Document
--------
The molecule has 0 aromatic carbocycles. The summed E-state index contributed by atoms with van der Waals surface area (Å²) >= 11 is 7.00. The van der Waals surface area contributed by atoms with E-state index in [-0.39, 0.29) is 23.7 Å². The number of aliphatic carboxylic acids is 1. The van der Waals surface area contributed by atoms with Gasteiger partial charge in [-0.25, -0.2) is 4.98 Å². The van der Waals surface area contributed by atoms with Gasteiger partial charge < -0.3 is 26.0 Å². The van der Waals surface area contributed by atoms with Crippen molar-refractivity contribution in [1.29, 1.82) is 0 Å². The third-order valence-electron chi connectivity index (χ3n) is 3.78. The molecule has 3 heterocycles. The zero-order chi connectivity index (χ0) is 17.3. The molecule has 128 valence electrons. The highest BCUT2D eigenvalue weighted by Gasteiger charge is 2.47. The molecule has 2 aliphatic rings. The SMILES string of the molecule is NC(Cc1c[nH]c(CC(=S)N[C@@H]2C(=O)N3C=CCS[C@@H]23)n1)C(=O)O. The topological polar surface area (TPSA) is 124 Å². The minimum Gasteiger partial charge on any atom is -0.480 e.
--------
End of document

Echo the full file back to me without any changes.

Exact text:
The molecule has 0 aromatic carbocycles. The summed E-state index contributed by atoms with van der Waals surface area (Å²) >= 11 is 7.00. The van der Waals surface area contributed by atoms with E-state index in [-0.39, 0.29) is 23.7 Å². The number of aliphatic carboxylic acids is 1. The van der Waals surface area contributed by atoms with Gasteiger partial charge in [-0.25, -0.2) is 4.98 Å². The van der Waals surface area contributed by atoms with Gasteiger partial charge < -0.3 is 26.0 Å². The van der Waals surface area contributed by atoms with Crippen molar-refractivity contribution in [1.29, 1.82) is 0 Å². The third-order valence-electron chi connectivity index (χ3n) is 3.78. The molecule has 3 heterocycles. The zero-order chi connectivity index (χ0) is 17.3. The molecule has 128 valence electrons. The highest BCUT2D eigenvalue weighted by Gasteiger charge is 2.47. The molecule has 2 aliphatic rings. The SMILES string of the molecule is NC(Cc1c[nH]c(CC(=S)N[C@@H]2C(=O)N3C=CCS[C@@H]23)n1)C(=O)O. The topological polar surface area (TPSA) is 124 Å². The minimum Gasteiger partial charge on any atom is -0.480 e.